VIENNA, Austria (DPA)- The accident at Japan's Fukushima nuclear power plant has raised concern that current international treaties on atomic energy safety may be too soft, but experts say an overhaul of the framework set up after the Chernobyl disaster 25 years ago, is unlikely.
They say it is more likely that safety standards that have been developed by the International Atomic Energy Agency (IAEA) will be upgraded, even if they are not made obligatory.
"That is not an ideal solution, but the question is what is realistically possible," said Guenther Handl, an environmental law professor at Tulane University in New Orleans.
Five months after the April 26, 1986 accident at Chernobyl, governments around the world adopted the Convention on Early Notification of a Nuclear Accident and the Convention on Assistance in the Case of a Nuclear Accident or Radiological Emergency, obliging countries to inform and help each other.
The Convention on Nuclear Safety followed in 1994, setting broad standards.
Governments were able to act quickly because of concerns about the safety of many other Soviet-built reactors.
But the urgency of bringing Communist countries on board in the aftermath of Chernobyl meant the nuclear safety convention lacked any enforcement mechanism, said Odette Jankowitsch, a Vienna-based consultant and former senior legal officer at the IAEA.
"It became a compromise convention," she said. "The stricter the principles are, the less likely it becomes that governments join such a convention," she said.
Experts told the German Press Agency dpa that the nuclear industry and governments would not want to give the IAEA a bigger say on safety matters, which currently rest squarely in national hands.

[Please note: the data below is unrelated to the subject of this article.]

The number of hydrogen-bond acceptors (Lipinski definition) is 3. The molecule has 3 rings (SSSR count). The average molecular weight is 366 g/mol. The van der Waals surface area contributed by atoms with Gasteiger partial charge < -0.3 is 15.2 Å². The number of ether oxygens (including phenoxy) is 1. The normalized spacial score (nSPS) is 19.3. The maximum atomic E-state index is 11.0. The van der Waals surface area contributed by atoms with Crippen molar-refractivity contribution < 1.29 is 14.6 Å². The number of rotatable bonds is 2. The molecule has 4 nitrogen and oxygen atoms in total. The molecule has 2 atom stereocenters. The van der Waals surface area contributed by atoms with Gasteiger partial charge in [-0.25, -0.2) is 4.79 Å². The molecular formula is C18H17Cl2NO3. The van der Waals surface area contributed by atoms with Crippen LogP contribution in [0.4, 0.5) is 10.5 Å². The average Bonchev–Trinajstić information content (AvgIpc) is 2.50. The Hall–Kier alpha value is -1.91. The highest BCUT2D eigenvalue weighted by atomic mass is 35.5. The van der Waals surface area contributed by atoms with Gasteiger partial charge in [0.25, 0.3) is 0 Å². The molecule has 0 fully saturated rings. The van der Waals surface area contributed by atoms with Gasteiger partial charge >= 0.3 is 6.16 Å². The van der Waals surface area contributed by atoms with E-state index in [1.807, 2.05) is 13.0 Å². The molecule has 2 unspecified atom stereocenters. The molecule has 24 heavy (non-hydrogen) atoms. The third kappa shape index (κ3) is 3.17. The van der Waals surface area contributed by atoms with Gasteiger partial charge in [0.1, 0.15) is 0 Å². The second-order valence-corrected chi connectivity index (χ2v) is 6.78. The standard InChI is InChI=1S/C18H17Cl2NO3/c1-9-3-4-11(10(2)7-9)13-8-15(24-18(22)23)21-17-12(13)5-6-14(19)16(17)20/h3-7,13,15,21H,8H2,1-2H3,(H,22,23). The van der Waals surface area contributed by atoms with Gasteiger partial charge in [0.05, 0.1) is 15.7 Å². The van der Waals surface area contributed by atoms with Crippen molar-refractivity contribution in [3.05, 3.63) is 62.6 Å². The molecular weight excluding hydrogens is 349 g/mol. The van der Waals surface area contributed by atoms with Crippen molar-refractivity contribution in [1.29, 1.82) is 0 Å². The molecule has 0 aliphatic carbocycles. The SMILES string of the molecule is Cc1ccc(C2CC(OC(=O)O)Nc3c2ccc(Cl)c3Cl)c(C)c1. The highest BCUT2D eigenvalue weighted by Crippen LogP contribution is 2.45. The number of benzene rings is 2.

"What I'm hearing from people in the industry is that they are profoundly unsettled by the prospect that someone would become the arbiter of nuclear safety," said Mark Hibbs, an expert with the Washington-based Carnegie Endowment for International Peace.
There seems to be more agreement among countries on the need to somehow enhance the flow of information in the event of a nuclear accident, a problem underlined by the Chernobyl disaster, which Soviet leaders failed to acknowledge immediately.
IAEA Director General Yukiya Amano has repeatedly urged Japanese authorities to speed up the flow of information after a massive earthquake and tsunami crippled the Fukushima 1 power plant last month.
But that does not change the fact that the Convention on Early Notification of a Nuclear Accident asks the IAEA to send information only to capitals, not to inform the public directly.
What seems more realistic than a change to the conventions, experts say, is a review of the non-binding standards that the IAEA has been drawing up and revising over the years.
None of the experts who spoke to dpa said that Japan has not been adhering to these standards, but they suggested areas where risks could be reduced, given the experiences at Fukushima.
Handl said that water-based cooling of spent nuclear fuel should be substituted as much as possible by other methods that cannot fail so easily as in Japan, where the tsunami crippled Fukushima's cooling systems.
Existing guidelines on calculating combined risks, such as an earthquake and tsunami, should also be sharpened, he said.
"I think the Japanese made the mistake of not having looked at both risks in combination," he said.
The question of where to build and operate reactors, especially in tsunami-prone regions, will also have to be revisited, Hibbs said.
Nuclear and non-nuclear countries will have opportunities to ponder safety issues at a ministerial-level IAEA meeting on Fukushima in June and at an extraordinary Safety Convention conference in August next year.
The outcomes are likely to be less than revolutionary, even though IAEA chief Amano cautiously indicated in March that the agency should play a bigger role in making nuclear energy safe.
"We need to be realistic. We need to see the needs of member states," Amano told reporters.